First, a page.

• Security Tools to Check for Viruses and Malware on Linux
    First and foremost, no operating system is 100 percent immune to attack. Whether a machine is online or offline, it can fall victim to malicious code. Although Linux is less prone to such attacks than, say, Windows, there is no absolute when it comes to security. I have witnessed, first hand, Linux servers hit by rootkits that were so nasty, the only solution was to reinstall and hope the data backup was current. I’ve been a victim of a (very brief) hacker getting onto my desktop, because I accidentally left desktop sharing running (that was certainly an eye opener). The lesson? Even Linux can be vulnerable. So why does Linux need tools to prevent viruses, malware, and rootkits? It should be obvious why every server needs protection from rootkits — because once you are hit with a rootkit, all bets are off as to whether you can recover without reinstalling the platform. It’s antivirus and anti-malware where admins start getting a bit confused. Let me put it simply — if your server (or desktop for that matter) makes use of Samba or sshfs (or any other sharing means), those files will be opened by users running operating systems that are vulnerable. Do you really want to take the chance that your Samba share directory could be dishing out files that contain malicious code? If that should happen, your job becomes exponentially more difficult. Similarly, if that Linux machine performs as a mail server, you would be remiss to not include AV scanning (lest your users be forwarding malicious mail).
  • cmus – A Small, Fast And Powerful Console Music Player For Linux
    You may ask a question yourself when you see this article. Is it possible to listen music in Linux terminal? Yes because nothing is impossible in Linux. We have covered many popular GUI-based media players in our previous articles but we didn’t cover any CLI based media players as of now, so today we are going to cover about cmus, is one of the famous console-based media players among others (For CLI, very few applications is available in Linux).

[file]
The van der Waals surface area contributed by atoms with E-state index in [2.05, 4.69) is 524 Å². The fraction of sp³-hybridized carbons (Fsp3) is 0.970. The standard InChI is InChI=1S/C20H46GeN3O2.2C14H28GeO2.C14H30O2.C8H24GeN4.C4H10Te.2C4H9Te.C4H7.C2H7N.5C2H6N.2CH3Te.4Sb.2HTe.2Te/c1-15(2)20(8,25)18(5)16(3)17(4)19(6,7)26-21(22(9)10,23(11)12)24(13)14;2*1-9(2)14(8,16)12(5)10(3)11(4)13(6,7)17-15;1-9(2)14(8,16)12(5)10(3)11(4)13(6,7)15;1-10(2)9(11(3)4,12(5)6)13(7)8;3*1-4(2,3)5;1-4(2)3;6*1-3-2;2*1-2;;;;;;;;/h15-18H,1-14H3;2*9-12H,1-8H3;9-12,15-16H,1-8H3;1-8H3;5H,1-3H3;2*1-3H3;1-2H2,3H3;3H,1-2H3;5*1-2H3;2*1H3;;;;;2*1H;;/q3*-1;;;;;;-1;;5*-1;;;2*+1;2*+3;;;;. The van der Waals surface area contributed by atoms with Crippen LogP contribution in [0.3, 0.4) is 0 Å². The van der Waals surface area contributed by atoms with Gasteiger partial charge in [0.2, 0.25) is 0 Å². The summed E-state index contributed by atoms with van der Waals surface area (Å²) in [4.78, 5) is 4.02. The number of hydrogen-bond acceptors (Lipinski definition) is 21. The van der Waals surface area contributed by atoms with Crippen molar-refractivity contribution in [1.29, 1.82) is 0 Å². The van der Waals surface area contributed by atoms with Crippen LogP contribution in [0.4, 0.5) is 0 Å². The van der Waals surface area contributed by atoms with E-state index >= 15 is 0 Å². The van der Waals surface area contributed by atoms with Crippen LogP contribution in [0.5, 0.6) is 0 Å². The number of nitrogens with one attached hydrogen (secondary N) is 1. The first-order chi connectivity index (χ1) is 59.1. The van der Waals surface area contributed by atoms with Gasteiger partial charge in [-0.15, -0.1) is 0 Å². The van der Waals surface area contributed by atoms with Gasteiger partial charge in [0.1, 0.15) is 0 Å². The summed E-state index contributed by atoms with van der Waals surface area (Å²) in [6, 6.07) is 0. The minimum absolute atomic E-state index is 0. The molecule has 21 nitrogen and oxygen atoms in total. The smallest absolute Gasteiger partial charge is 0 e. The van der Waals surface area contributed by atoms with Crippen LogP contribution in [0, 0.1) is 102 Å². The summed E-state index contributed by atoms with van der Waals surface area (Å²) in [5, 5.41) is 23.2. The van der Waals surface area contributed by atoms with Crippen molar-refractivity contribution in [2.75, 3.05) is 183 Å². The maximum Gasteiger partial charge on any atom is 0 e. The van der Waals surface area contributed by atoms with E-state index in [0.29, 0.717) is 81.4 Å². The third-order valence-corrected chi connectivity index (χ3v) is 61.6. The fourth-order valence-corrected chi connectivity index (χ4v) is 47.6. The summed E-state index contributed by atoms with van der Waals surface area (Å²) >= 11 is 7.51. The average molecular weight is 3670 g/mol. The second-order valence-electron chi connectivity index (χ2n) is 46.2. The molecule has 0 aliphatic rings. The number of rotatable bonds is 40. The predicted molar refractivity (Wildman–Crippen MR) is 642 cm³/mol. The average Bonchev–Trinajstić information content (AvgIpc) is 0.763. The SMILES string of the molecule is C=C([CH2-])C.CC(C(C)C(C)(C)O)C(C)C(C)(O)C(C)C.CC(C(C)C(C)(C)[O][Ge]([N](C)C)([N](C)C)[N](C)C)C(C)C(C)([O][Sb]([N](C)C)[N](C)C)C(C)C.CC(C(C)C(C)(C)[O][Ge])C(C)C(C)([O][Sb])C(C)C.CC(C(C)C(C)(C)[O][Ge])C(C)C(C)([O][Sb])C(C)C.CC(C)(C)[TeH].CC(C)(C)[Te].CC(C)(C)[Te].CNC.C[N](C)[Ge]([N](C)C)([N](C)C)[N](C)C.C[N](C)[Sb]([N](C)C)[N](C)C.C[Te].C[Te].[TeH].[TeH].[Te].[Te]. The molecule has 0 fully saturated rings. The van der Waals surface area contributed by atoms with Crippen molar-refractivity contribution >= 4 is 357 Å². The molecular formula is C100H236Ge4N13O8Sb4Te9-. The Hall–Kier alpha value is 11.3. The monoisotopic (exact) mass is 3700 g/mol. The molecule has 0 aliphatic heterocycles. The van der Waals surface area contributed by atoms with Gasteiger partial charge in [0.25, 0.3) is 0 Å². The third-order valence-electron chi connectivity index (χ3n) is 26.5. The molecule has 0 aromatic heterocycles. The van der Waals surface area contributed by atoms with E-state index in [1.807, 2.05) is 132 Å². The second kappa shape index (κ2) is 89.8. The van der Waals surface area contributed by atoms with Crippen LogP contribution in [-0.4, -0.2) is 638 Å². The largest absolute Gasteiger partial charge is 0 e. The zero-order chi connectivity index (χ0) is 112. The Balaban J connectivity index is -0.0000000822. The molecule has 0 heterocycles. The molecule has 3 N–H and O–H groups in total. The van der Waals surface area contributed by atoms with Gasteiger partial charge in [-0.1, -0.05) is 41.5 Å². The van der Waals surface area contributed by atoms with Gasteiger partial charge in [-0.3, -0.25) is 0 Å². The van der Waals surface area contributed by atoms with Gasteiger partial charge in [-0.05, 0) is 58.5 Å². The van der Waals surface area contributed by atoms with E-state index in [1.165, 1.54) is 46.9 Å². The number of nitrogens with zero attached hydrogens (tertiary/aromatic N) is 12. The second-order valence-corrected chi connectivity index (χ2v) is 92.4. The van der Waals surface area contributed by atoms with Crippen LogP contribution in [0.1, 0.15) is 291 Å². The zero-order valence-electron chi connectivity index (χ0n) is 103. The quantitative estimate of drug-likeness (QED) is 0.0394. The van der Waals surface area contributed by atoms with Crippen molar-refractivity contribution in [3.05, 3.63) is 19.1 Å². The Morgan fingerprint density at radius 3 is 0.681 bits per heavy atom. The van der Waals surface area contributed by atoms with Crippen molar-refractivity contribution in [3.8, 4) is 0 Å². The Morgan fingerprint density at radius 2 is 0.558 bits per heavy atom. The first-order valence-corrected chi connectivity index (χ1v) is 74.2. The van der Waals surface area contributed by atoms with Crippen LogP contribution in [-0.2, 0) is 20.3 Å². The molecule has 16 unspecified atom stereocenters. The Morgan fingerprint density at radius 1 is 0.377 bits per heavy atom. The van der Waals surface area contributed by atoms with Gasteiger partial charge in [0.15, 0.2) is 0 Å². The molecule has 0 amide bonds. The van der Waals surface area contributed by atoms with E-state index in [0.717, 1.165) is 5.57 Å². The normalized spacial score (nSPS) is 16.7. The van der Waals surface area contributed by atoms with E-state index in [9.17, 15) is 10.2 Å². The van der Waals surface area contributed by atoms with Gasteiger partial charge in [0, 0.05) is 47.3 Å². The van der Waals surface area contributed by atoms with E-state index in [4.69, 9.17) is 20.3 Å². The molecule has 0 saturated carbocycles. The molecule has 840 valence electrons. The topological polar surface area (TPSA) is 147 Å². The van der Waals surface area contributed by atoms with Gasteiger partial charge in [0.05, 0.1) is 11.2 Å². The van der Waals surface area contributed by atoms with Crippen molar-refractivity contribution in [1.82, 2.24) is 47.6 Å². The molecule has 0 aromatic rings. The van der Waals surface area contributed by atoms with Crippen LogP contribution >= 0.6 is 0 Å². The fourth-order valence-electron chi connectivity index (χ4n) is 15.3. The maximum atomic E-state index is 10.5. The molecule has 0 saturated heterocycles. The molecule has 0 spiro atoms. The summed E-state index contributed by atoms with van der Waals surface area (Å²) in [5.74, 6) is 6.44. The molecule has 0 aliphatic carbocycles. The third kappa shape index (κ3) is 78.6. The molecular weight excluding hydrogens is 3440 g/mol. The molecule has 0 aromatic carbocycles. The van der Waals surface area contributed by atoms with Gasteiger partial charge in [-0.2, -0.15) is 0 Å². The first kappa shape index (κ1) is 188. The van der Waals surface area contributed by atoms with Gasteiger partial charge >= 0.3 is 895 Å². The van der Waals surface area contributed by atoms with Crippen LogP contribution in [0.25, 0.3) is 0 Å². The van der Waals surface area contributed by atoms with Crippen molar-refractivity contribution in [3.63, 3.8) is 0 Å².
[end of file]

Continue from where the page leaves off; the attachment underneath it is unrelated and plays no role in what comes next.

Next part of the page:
• You Can Now Transform the Atom Hackable Text Editor into an IDE with Atom-IDE
    GitHub and Facebook recently launched a set of tools that promise to allow you to transform your Atom hackable text editor into a veritable IDE (Integrated Development Environment). They call the project Atom-IDE. With the release of Atom 1.21 Beta last week, GitHub introduced Language Server Protocol support to integrate its brand-new Atom-IDE project, which comes with built-in support for five popular language servers, including JavaScript, TypeScript, PHP, Java, C#, and Flow. But many others will come with future Atom updates.
  • This open-source Android app is designed to detect nearby credit card skimmers
    Protecting our data is a constant battle, especially as technology continues to advance. A recent trend that has popped up is the installation of credit card skimmers, especially at locations such as gas pumps. With a simple piece of hardware and 30 seconds to install it, a hacker can easily steal credit card numbers from a gas pump without anyone knowing. Now, an open-source app for Android is attempting to help users avoid these skimmers.